Special Issue "Junk DNA' is not Junk"
Deadline for manuscript submissions: closed (15 May 2012)
Since the late Susumu Ohno first introduced the phrase “junk DNA” in 1972 (“So Much Junk DNA in Our Genome”, Brookhaven Symposium on Biology 23:366-370) the concept has captured the imagination of scientists and non-scientists alike leading to much research as well as debate. Ohno’s original hypothesis regarding the origin and evolutionary significance of “junk DNA” has been modified and refined over the last four decades benefitting from recent comparative and functional genomics analyses and as influenced by the large-scale bioinformatics analysis of sequences. Many have argued we must abandon Ohno’s terminology, but yet it persists, largely because it remains an interesting conceptual framework to explore given the relative enormity of sequence content in the non-protein-coding category and the finding that gene numbers appear surprisingly similar among vertebrates while non-coding sequences range from being widely variable to unexpected conservation.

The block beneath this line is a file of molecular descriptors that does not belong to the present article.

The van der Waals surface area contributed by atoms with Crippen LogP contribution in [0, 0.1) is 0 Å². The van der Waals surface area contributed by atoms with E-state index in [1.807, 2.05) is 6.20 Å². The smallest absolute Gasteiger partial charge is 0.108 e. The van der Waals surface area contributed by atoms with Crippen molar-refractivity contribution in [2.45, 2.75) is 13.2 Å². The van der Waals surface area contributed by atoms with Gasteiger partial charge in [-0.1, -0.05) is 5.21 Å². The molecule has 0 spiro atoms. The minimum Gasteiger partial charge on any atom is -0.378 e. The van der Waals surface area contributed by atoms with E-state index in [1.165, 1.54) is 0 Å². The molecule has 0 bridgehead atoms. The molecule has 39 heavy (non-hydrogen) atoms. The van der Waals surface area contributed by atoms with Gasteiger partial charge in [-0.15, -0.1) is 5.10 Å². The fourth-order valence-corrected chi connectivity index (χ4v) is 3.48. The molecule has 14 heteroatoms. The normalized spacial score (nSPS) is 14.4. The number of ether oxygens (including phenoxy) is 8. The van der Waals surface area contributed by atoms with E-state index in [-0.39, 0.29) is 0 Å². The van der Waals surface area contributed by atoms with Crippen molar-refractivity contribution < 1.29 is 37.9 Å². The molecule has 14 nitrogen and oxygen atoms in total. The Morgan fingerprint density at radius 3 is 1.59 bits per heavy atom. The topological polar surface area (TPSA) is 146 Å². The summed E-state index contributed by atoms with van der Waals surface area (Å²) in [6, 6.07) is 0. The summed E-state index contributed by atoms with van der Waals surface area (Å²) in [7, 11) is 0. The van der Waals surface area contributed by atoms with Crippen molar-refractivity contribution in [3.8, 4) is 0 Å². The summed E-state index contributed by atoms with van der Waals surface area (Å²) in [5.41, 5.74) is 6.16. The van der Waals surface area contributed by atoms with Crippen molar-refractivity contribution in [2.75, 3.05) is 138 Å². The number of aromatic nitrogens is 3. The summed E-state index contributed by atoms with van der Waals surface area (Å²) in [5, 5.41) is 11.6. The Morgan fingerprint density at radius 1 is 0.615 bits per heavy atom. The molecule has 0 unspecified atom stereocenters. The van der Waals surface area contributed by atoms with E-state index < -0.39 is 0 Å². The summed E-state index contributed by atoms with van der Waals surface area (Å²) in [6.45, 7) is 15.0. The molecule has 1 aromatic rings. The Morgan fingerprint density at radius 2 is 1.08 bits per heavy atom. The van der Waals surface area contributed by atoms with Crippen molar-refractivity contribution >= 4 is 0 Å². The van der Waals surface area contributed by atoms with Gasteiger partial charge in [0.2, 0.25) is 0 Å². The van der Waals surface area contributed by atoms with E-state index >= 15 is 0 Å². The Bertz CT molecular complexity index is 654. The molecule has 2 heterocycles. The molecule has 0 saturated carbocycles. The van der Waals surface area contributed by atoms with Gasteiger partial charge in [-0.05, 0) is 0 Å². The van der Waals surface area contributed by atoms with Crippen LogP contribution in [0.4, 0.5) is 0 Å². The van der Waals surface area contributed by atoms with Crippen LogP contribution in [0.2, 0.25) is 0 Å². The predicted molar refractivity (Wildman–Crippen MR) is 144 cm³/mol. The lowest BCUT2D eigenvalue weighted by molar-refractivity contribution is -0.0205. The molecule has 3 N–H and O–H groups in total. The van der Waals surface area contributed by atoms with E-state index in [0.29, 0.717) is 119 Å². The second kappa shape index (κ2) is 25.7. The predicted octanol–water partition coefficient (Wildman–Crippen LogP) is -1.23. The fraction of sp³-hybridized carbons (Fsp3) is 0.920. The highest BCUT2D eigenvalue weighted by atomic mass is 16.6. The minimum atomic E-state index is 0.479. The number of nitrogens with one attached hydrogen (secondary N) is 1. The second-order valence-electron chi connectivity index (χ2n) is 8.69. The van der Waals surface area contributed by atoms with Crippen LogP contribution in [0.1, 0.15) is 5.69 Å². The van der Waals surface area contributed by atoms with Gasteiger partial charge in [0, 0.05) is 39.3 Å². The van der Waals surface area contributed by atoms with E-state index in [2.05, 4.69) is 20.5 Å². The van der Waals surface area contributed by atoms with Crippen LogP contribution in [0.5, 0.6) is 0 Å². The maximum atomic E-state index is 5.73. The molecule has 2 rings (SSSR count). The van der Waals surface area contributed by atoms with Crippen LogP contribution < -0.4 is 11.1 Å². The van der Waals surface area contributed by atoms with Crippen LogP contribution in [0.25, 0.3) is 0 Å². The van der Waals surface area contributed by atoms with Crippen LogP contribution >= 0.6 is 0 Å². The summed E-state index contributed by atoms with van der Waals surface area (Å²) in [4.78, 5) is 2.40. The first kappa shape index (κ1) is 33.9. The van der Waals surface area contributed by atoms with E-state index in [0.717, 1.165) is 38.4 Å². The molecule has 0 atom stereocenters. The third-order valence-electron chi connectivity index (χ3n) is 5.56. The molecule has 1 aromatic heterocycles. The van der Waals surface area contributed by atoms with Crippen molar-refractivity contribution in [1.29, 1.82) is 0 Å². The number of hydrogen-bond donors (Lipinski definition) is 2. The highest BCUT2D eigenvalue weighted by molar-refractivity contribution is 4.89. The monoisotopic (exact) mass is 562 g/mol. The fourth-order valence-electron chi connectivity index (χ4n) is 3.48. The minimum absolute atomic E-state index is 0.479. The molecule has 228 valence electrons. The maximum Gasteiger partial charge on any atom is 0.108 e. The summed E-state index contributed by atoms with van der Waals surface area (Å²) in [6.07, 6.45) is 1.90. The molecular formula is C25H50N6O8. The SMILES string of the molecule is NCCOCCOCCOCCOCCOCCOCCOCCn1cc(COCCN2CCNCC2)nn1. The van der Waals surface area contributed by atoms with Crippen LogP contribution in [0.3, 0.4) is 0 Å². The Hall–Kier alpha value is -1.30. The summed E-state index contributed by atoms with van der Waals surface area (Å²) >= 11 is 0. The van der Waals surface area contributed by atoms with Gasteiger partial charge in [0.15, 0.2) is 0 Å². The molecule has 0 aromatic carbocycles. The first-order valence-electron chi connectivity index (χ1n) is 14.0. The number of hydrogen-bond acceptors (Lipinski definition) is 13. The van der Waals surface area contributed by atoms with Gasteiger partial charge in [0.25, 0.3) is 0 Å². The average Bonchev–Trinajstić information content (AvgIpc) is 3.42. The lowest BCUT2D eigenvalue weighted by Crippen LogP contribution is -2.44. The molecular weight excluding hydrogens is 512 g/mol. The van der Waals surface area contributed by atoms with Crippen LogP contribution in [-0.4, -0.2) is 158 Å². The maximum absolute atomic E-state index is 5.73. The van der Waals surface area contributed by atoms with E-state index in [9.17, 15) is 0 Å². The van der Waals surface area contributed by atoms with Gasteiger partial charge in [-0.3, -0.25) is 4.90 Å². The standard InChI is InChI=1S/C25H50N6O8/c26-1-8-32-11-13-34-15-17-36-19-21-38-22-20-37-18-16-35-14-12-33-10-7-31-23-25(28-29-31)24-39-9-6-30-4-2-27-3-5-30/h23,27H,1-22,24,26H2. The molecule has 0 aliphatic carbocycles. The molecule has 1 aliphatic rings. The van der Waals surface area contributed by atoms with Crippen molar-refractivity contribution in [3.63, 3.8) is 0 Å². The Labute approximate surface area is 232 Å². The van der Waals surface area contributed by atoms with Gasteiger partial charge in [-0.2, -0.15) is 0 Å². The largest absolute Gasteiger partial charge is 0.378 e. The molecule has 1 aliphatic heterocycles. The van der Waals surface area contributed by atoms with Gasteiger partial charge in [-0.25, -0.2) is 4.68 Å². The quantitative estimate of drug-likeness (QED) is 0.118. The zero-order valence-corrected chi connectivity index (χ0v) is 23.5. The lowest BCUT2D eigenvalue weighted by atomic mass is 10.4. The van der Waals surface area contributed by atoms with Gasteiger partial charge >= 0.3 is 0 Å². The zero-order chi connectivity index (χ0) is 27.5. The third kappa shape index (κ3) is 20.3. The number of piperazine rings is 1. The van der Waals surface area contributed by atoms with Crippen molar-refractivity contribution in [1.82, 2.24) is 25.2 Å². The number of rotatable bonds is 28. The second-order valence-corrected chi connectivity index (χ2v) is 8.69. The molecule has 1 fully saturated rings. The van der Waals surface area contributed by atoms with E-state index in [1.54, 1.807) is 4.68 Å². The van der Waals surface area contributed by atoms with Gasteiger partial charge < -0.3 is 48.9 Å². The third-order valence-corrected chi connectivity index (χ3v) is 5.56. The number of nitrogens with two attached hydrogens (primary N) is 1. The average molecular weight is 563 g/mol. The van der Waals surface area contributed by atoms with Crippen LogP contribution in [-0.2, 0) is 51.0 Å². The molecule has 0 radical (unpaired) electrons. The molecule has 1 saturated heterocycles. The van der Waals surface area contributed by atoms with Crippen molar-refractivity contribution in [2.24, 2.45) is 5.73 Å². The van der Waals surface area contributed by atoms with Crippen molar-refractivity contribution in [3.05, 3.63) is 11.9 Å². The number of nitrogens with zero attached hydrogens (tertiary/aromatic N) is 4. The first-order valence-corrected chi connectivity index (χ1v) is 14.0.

This special issue seeks to cover a broad range of topics on the types, functions, conservation, evolution and ultimately the biological significance of “junk DNA” broadly defined as “non-protein-coding sequence” found within and among genomes. We encourage contributions covering the diversity of species. We welcome scientific perspectives, reviews and original research papers on the topic of “junk DNA” and its biological significance.
Prof. Dr. Mary E. Delany
- Junk DNA
- non-coding DNA
- genome evolution
- functional RNA
- regulatory elements
- repetitive DNA